Neuroprotective effect of peroxiredoxin 6 against hypoxia-induced retinal ganglion cell damage

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Neuroprotective effect of peroxiredoxin 6 against hypoxia-induced retinal ganglion cell damage

Please use this identifier to cite or link to this item: http://dx.doi.org/10.1186/1471-2202-11-125

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Title: Neuroprotective effect of peroxiredoxin 6 against hypoxia-induced retinal ganglion cell damage
Author: Tulsawani, Rajkumar; Kelly, Lorena S; Fatma, Nigar; Chhunchha, Bhavanaben; Kubo, Eri; Kumar, Anil; Singh, Dhirendra P
Date: 2010-10-05
Citation: BMC Neuroscience. 2010 Oct 05;11(1):125
Abstract: Abstract Background The ability to respond to changes in the extra-intracellular environment is prerequisite for cell survival. Cellular responses to the environment include elevating defense systems, such as the antioxidant defense system. Hypoxia-evoked reactive oxygen species (ROS)-driven oxidative stress is an underlying mechanism of retinal ganglion cell (RGC) death that leads to blinding disorders. The protein peroxiredoxin 6 (PRDX6) plays a pleiotropic role in negatively regulating death signaling in response to stressors, and thereby stabilizes cellular homeostasis. Results We have shown that RGCs exposed to hypoxia (1%) or hypoxia mimetic cobalt chloride display reduced expression of PRDX6 with higher ROS expression and activation of NF-κB. These cells undergo apoptosis, while cells with over-expression of PRDX6 demonstrate resistance against hypoxia-driven RGC death. The RGCs exposed to hypoxia either with 1% oxygen or cobalt chloride (0-400 μM), revealed ~30%-70% apoptotic cell death after 48 and 72 h of exposure. Western analysis and real-time PCR showed elevated expression of PRDX6 during hypoxia at 24 h, while PRDX6 protein and mRNA expression declined from 48 h onwards following hypoxia exposure. Concomitant with this, RGCs showed increased ROS expression and activation of NF-κB with IkB phosphorylation/degradation, as examined with H2DCF-DA and transactivation assays. These hypoxia-induced adverse reactions could be reversed by over-expression of PRDX6. Conclusion Because an abundance of PRDX6 in cells was able to attenuate hypoxia-induced RGC death, the protein could possibly be developed as a novel therapeutic agent acting to postpone RGC injury and delay the progression of glaucoma and other disorders caused by the increased-ROS-generated death signaling related to hypoxia.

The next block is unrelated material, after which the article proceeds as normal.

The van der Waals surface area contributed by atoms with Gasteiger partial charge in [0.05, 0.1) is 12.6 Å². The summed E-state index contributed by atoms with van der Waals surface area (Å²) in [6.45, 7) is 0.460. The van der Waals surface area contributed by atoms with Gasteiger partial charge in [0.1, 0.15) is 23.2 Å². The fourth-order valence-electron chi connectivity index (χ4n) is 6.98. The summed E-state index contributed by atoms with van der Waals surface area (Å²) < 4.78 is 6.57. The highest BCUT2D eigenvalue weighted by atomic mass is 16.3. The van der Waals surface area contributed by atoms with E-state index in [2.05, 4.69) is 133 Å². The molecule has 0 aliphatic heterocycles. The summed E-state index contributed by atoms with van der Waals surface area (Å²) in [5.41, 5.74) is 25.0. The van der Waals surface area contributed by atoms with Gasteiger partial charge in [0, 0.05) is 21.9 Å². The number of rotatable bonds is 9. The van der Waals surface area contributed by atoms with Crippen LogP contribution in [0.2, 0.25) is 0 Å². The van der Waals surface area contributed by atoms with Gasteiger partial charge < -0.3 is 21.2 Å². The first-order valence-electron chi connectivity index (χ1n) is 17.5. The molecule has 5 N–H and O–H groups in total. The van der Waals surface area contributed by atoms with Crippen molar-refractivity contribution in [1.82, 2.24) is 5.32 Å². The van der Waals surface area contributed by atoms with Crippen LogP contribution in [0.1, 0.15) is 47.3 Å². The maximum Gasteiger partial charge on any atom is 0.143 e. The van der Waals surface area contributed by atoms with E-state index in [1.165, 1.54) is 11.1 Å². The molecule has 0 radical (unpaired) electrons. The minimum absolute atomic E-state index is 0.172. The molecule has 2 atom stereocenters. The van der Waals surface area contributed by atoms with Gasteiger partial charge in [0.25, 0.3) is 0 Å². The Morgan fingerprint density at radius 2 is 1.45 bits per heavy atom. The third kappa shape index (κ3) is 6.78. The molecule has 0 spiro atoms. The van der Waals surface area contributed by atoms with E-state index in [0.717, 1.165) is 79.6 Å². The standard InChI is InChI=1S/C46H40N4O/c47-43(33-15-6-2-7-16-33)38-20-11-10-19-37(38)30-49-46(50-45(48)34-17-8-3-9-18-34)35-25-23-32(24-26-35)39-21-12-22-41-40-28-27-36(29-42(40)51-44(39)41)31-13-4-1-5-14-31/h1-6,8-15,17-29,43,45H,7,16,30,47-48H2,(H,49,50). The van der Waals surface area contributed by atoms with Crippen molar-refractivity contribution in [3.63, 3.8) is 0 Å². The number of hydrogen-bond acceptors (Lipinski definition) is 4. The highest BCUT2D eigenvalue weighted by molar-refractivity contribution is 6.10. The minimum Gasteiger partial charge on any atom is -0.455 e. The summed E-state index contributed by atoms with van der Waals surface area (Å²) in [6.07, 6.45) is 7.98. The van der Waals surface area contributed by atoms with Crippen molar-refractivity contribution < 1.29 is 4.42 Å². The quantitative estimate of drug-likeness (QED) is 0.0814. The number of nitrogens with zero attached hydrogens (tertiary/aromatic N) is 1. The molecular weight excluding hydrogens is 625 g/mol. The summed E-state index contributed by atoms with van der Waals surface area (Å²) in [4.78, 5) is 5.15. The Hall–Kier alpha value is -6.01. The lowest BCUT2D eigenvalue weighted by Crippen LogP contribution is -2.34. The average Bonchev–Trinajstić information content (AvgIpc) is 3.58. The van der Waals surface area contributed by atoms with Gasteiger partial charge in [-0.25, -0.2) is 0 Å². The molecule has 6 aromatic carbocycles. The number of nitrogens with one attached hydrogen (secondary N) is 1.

URI: http://dx.doi.org/10.1186/1471-2202-11-125
http://hdl.handle.net/10355/15015

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